Mark Twain: April Fool, 1884

Edited by Leslie Myrick and Christopher Ohge

View Page
Full size in new window

J. Hyatt Smith to Samuel L. Clemens
28 March 1884 • Brooklyn, N.Y.
(MS: CU-MARK, UCLC 41833)

95 Hart st.

Brooklyn N.Y.

March 28 1884


[rule]

My dear Sir,

I have not had the honor of a personal acquaintance,[1] and yet I may be permitted to say that I have long counted you among my most intimate friends. For many years you have made your home in my house, and many an evening have you spent in the social circle at my fireside. Again, I may say that we folks know you and love you as a painter, and your charming pictures of real life will ever have the post of honor on our best of all walls.

Presuming upon this intimacy I write this note to solicit your autograph to complete your presence in my family.

Confident that you will View Page
Full size in new window
grant the request, I thank you now for the very kind favor, and subscribe myself,

Your friend and admirer

J Hyatt Smith

P.S. If you should for any reason deny my request, please write me a note to that end & I will, with great regret ^for the denial^, still count myself your friend.[2]

J.H.S.

To S. L. Clemens Esq.

alt

View Page
Full size in new window
S. L. Clemens Esq. | Hartford | Conn. [postmarked:] brooklyn mar 31 11 pm 1884 n.y. [docketed by SLC, in pencil:] P. S. Good [rule] | J. Hyatt Smith

Explanatory Notes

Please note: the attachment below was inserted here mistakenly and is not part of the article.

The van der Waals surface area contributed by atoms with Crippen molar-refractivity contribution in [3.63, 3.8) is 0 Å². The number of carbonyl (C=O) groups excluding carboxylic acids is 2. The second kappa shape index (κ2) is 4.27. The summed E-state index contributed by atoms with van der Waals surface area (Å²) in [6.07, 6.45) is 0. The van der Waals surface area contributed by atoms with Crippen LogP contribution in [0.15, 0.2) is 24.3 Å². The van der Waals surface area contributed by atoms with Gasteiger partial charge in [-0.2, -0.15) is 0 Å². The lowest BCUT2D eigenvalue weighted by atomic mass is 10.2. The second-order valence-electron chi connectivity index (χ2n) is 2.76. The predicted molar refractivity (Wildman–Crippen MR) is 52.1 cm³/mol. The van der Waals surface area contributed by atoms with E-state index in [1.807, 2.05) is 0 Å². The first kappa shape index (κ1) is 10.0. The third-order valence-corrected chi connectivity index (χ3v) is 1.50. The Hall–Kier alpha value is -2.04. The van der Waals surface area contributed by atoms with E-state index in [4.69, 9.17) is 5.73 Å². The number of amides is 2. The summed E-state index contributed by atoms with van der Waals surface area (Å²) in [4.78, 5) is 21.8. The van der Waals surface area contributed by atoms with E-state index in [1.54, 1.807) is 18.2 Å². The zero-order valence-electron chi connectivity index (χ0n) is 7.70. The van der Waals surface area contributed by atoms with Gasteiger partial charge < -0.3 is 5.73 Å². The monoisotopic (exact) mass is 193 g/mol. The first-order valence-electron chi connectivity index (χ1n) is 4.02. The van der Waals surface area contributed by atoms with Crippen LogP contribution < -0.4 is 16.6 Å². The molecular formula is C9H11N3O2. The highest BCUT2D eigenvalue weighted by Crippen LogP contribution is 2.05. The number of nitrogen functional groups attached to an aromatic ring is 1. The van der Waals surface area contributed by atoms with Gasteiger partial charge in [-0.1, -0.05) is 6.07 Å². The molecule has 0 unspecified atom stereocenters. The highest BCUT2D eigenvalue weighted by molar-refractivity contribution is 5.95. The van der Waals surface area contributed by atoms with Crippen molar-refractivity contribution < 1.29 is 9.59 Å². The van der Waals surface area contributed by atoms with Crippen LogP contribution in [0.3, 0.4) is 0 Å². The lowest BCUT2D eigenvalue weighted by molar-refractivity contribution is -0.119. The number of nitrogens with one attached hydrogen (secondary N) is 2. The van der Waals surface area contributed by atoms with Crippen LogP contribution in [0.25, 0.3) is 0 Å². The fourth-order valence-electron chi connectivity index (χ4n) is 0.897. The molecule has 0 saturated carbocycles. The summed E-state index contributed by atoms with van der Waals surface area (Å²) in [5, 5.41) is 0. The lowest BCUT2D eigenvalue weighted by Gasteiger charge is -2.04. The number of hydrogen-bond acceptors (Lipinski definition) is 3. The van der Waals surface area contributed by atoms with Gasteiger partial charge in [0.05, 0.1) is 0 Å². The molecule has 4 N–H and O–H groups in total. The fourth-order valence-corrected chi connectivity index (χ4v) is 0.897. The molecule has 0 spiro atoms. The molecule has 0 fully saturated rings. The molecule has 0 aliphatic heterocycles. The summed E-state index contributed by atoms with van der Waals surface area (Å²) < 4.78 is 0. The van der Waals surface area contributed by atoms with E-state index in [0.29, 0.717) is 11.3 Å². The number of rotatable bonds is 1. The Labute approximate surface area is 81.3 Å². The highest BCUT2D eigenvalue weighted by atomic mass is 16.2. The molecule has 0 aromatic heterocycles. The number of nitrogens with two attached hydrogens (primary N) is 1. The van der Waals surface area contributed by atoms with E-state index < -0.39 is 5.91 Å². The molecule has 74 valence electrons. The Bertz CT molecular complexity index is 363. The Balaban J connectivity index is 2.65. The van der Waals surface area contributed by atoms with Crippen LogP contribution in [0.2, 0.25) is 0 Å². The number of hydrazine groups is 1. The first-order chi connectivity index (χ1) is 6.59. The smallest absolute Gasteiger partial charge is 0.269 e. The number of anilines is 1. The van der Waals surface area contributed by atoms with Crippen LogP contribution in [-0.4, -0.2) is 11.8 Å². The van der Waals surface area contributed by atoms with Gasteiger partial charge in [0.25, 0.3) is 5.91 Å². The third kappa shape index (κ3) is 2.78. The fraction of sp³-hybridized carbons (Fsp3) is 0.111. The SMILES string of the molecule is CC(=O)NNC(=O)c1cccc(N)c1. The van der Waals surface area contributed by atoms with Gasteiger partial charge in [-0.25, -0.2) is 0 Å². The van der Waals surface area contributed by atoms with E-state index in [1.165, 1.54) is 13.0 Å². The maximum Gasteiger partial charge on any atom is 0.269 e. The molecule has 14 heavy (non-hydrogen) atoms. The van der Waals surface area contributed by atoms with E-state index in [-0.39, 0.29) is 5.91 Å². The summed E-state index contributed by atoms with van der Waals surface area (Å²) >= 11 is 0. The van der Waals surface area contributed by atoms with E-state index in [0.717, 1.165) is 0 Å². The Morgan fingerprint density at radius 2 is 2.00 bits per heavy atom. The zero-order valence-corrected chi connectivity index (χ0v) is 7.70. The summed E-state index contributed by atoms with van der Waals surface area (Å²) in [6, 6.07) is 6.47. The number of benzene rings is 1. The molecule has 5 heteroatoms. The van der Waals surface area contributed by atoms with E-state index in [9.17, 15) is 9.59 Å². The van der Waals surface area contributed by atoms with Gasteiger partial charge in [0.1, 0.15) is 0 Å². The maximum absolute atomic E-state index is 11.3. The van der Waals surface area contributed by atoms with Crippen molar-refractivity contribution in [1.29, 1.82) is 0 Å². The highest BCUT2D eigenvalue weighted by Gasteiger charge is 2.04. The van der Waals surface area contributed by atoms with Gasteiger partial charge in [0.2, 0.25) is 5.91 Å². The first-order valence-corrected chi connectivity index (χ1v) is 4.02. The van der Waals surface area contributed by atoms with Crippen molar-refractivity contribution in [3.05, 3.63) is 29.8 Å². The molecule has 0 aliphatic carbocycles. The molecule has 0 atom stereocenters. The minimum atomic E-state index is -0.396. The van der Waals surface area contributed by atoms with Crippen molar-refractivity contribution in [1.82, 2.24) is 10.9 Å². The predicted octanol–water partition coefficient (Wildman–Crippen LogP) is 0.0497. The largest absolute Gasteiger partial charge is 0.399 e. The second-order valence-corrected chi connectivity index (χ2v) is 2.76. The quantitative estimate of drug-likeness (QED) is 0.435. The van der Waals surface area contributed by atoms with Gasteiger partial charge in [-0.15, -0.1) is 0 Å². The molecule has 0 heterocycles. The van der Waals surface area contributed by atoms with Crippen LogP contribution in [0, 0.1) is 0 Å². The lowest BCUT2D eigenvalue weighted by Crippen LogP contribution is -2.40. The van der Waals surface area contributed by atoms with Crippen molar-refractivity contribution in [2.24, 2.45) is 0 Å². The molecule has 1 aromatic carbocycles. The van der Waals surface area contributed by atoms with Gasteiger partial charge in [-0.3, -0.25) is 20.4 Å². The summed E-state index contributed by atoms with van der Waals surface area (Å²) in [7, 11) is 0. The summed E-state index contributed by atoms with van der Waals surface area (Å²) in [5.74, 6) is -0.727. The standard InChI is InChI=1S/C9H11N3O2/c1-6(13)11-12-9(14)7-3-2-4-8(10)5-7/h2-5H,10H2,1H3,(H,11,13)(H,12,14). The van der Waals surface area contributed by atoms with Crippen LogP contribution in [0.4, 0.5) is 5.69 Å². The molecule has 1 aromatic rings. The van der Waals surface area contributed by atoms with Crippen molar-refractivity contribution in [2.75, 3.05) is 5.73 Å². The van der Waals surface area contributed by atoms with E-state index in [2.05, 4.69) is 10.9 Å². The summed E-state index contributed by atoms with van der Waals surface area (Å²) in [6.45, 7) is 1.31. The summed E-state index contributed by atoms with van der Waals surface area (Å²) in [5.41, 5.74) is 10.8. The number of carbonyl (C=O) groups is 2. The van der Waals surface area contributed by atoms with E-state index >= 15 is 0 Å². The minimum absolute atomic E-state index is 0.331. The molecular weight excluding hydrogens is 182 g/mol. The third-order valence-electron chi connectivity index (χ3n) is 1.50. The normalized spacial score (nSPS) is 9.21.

1. Hyatt Smith's social circle in Brooklyn would, however, have intersected at several points with Clemens's. See the network graph that accompanies this edition. [back]
2. This old ploy of autograph hunters elicited special mention in Clemens's Sun interview. A very early example of an autograph hunter's victim's voluntarily sending what is essentially an autograph note refusing an autograph is the response of Irish statesman and popular leader Daniel O'Connell (1775-1847), who was largely responsible for the Catholic Emancipation of 1829: "Sir, I am so tormented by applications for my autograph that I make a rule never to give one. Yours, &c." ("Irish Bull," New York Herald, 14 January 1836, 35). [back]


Textual Commentary

Copy-text:MS, Mark Twain Papers, The Bancroft Library, University of California, Berkeley (CU-MARK).

Persons Mentioned

Rev. J. Hyatt Smith  (1824–1886)

Born in Saratoga, N.Y., John Hyatt Smith was educated by his schoolmaster father, then sent to Detroit to work as a clerk. There he was a close friend of Anson Burlingame, who later befriended Clemens in Hawaii. Smith studied for the ministry when he wasn't clerking. After ordination in 1848 he served as a Baptist minister in Poughkeepsie, Cleveland, Buffalo, and Philadelphia before he accepted a position at the Lee Avenue Church in Brooklyn. Smith ran as an independent Republican for a seat in the US House of Representatives and served from 1881 to 1883. In December 1883 he was called by a congregational council presided over by Edward Beecher (brother of Henry Ward Beecher) to fill a temporary pastorship at the East Congregational Church in Brooklyn, where he remained until his death.